A federal judge on Wednesday denied class action status to a consumer lawsuit over Microsoft's advertising of certain PCs as "capable" of running the company's Vista operating system.
Plaintiffs in the case argue that a 2006 Microsoft Corporation marketing campaign, in which "Windows Vista Capable" stickers were affixed to certain manufacturers' PCs, was misleading because many of the computers could run only a no-frills version of Vista (not the "Premium Vista" version that offers a number of desirable features). In Wednesday's ruling, a federal judge in Washington held that the plaintiffs could not show an overall change in consumer demand for the "Vista Capable" PCs based on Microsoft's allegedly deceptive marketing claims. Such "commonality" of harm is necessary in order for a lawsuit to go forward as a class action. The ruling made clear that the plaintiffs' claims can proceed on a case-by-case basis.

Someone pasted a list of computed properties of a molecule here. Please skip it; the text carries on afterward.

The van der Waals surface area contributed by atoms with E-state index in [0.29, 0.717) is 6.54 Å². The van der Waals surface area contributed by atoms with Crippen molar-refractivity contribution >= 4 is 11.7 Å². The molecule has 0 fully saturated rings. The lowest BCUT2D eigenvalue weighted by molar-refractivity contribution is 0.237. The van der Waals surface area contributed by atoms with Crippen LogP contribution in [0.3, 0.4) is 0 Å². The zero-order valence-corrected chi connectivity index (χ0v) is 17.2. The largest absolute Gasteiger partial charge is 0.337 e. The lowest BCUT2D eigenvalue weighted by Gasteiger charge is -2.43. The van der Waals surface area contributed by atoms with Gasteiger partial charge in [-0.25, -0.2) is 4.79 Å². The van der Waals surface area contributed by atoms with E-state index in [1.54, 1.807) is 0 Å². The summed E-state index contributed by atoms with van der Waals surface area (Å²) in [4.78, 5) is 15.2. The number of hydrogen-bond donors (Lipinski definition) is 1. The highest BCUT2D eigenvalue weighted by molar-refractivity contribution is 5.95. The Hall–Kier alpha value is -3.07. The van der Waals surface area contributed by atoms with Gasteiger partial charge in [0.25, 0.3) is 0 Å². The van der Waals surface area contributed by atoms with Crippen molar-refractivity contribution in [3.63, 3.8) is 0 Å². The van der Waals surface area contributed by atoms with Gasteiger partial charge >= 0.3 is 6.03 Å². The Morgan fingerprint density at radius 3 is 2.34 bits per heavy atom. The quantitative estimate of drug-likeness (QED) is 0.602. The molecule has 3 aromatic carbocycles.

According to the Seattle Post-Intelligencer, "the decertification of the lawsuit lifts a burden for Microsoft, which could have faced major damages in a class-action lawsuit, considering that consumers are estimated to have spent as much as $1.5 billion on PCs with the 'Vista Capable' label."